[18] The plaintiff’s treatment throughout 1998 and 1999 was undertaken at the Wuchopperen Medical Service until she moved to Brisbane.  As appears from the records of that centre the consultations related to her complaints of back pain and concerns about her weight and infertility.  In the beginning of 2000 she moved to Brisbane and soon afterwards fell pregnant.  On medical advice, because of her pregnancy she gave up physiotherapy.  By this time, she was well established in a routine of treating her back pain by the use of medication.  No medical records were tendered that covered this period, but the injury was not of a kind that would resolve completely.  The symptoms may have abated but there is no reason to suppose that the complainant’s pain and treatment regime would have been greatly different to that existing in the preceding years. 

[19] The plaintiff’s treatment throughout 2001 and 2002 is recorded in the notes of the Hillcrest Family Medical Practice in Brisbane.  These notes detail a history of significant emotional upset for both the plaintiff and her husband.  It led the defendants to suggest that much of the plaintiff’s difficulties with life and in employment was a result of this emotional upset and not related to the effects of the injuries sustained in the motor vehicle incident.  The true nature and effect of the emotional upset has given rise to very significant evidentiary conflicts between the plaintiff and her husband on the one hand and a therapeutic counsellor, Ms Jennifer Amey on the other.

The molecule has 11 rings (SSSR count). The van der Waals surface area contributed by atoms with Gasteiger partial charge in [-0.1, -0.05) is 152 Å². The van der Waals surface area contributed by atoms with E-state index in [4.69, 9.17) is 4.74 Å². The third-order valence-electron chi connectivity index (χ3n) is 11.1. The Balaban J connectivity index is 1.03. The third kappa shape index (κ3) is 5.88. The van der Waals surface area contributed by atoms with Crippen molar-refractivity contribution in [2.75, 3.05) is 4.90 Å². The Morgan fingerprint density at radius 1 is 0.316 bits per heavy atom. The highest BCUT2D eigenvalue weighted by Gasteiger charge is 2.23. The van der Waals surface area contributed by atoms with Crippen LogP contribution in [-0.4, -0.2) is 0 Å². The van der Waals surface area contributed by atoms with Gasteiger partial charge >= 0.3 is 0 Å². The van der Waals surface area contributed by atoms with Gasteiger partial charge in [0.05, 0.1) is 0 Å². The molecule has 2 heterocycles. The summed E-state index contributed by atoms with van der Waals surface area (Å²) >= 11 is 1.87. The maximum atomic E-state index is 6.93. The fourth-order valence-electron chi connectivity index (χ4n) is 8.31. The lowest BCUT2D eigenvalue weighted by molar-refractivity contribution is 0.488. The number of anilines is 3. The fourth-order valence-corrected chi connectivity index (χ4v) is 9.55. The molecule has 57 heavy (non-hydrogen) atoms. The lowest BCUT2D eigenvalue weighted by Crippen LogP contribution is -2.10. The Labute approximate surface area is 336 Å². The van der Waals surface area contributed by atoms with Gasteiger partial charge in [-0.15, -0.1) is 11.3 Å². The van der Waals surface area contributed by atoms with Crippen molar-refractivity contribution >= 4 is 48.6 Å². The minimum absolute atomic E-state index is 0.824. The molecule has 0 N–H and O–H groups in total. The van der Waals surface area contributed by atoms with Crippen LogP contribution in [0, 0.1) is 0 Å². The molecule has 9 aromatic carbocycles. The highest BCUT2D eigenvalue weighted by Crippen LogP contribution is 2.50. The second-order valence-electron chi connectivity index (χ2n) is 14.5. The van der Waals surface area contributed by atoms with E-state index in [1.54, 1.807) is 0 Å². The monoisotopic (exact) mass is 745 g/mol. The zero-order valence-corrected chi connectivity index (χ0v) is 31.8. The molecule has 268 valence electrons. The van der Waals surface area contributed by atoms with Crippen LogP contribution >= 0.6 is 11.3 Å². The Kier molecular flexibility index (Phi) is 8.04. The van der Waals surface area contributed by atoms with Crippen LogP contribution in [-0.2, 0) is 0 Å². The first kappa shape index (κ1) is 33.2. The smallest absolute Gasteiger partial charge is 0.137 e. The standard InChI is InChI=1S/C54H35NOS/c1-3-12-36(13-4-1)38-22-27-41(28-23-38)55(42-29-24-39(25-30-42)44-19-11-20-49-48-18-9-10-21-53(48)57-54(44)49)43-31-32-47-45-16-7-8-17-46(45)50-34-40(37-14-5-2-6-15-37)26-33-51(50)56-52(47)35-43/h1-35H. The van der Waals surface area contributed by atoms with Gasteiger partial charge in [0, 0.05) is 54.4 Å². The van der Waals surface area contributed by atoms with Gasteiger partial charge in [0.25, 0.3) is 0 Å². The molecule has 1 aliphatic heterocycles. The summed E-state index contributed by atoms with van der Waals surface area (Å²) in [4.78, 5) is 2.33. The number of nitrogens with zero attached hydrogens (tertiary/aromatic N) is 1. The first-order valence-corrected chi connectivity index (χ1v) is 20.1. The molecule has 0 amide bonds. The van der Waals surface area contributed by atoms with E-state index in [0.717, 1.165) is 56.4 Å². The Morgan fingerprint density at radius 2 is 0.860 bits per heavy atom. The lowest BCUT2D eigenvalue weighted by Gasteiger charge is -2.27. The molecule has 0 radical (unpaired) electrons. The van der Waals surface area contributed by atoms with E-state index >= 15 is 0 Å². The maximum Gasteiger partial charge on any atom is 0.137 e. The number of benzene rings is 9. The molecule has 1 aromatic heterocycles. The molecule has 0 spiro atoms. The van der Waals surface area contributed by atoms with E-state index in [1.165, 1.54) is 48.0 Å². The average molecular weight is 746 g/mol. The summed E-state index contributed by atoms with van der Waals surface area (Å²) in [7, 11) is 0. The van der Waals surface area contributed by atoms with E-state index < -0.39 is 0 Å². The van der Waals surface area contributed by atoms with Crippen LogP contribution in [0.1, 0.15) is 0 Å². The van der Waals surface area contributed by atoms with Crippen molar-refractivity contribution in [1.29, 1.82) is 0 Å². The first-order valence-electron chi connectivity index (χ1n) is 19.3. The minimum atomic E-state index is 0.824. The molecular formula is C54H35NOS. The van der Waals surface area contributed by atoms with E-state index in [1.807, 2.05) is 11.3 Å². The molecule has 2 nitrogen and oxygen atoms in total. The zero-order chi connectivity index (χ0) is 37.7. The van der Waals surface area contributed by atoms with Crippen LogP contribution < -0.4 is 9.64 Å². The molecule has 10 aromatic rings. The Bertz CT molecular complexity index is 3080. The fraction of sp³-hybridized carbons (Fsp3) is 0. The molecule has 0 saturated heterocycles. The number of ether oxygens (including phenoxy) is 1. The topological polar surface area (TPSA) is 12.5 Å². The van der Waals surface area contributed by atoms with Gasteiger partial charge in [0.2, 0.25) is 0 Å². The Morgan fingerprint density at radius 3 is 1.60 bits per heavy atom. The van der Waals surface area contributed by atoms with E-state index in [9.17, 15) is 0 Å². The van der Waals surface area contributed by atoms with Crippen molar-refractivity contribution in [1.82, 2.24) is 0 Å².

[20] The plaintiff and her husband each had a troubled upbringing.  In respect of the plaintiff, her parents separated when she was three years of age and she would spend Monday to Friday of each week with her father and most weekends with her mother.  Her mother was alcoholic and had a relationship with a man who was also alcoholic and was abusive towards her mother.  The plaintiff found this to be personally disturbing, even though violence was never directed towards her.  Her three sisters and three brothers lived within this (or a similar) regime and she had a close relationship with them.  When she was eight years of age she was inappropriately touched while she was in the shower by her 18 year old brother, but this does not appear to have had any lasting impact on their relationship.  At the age of 21 the plaintiff was the victim of a rape.  The perpetrator was convicted and sentenced to a term of imprisonment.  Following this event the plaintiff had counselling and a period of time off work and claims that thereafter she got on with her life.  This background has to be considered in the context of the plaintiff’s relationship with her husband who as a child was also the victim of sexual abuse by a former neighbour.  In 1999 Mr Lambourne made a complaint about this abuse and the investigation and subsequent hearing was not completed until 2000.  He acknowledges that he had a troubled childhood, had suffered depression since his teenage years and was adversely affected by having to re-live the events which were the subject of the complaint.  These personal stressors were exacerbated by his having to deal with the effects of the injury to his wife – higher physical demands on him, interference with their personal relationships and having to cope with her traffic anxieties and nightmares.  Thus there was a confluence of personal stressors on the couple during the period 2000 – 2002.